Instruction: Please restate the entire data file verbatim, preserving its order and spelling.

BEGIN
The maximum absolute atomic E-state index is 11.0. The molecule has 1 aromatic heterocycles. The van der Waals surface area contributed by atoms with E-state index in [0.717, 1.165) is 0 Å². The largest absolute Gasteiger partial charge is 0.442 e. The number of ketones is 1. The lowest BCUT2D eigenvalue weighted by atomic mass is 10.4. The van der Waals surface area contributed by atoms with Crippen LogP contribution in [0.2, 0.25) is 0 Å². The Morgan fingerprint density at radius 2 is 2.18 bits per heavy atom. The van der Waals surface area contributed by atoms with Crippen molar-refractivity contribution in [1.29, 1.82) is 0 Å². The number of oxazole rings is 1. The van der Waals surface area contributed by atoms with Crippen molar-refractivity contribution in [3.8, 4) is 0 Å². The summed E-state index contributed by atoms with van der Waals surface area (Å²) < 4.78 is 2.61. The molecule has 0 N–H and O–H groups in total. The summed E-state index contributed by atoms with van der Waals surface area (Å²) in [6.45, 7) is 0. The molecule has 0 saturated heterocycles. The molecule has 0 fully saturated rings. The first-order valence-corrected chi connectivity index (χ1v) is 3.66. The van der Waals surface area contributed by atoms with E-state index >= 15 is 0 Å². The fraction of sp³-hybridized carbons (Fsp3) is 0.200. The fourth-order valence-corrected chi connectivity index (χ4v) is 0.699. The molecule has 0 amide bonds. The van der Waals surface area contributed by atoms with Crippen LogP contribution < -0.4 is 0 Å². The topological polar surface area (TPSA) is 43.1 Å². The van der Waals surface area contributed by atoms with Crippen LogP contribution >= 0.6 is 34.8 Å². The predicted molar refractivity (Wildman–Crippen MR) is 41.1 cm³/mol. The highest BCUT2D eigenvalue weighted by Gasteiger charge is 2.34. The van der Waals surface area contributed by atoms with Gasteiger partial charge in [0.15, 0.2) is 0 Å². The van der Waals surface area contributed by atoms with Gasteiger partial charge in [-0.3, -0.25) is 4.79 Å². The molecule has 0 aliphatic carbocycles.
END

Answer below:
The maximum absolute atomic E-state index is 11.0. The molecule has 1 aromatic heterocycles. The van der Waals surface area contributed by atoms with E-state index in [0.717, 1.165) is 0 Å². The largest absolute Gasteiger partial charge is 0.442 e. The number of ketones is 1. The lowest BCUT2D eigenvalue weighted by atomic mass is 10.4. The van der Waals surface area contributed by atoms with Crippen LogP contribution in [0.2, 0.25) is 0 Å². The Morgan fingerprint density at radius 2 is 2.18 bits per heavy atom. The van der Waals surface area contributed by atoms with Crippen molar-refractivity contribution in [1.29, 1.82) is 0 Å². The number of oxazole rings is 1. The van der Waals surface area contributed by atoms with Crippen molar-refractivity contribution in [3.8, 4) is 0 Å². The summed E-state index contributed by atoms with van der Waals surface area (Å²) < 4.78 is 2.61. The molecule has 0 N–H and O–H groups in total. The summed E-state index contributed by atoms with van der Waals surface area (Å²) in [6.45, 7) is 0. The molecule has 0 saturated heterocycles. The molecule has 0 fully saturated rings. The first-order valence-corrected chi connectivity index (χ1v) is 3.66. The van der Waals surface area contributed by atoms with E-state index >= 15 is 0 Å². The fraction of sp³-hybridized carbons (Fsp3) is 0.200. The fourth-order valence-corrected chi connectivity index (χ4v) is 0.699. The molecule has 0 amide bonds. The van der Waals surface area contributed by atoms with Crippen LogP contribution < -0.4 is 0 Å². The topological polar surface area (TPSA) is 43.1 Å². The van der Waals surface area contributed by atoms with Crippen LogP contribution >= 0.6 is 34.8 Å². The predicted molar refractivity (Wildman–Crippen MR) is 41.1 cm³/mol. The highest BCUT2D eigenvalue weighted by Gasteiger charge is 2.34. The van der Waals surface area contributed by atoms with Gasteiger partial charge in [0.15, 0.2) is 0 Å². The van der Waals surface area contributed by atoms with Gasteiger partial charge in [-0.3, -0.25) is 4.79 Å². The molecule has 0 aliphatic carbocycles.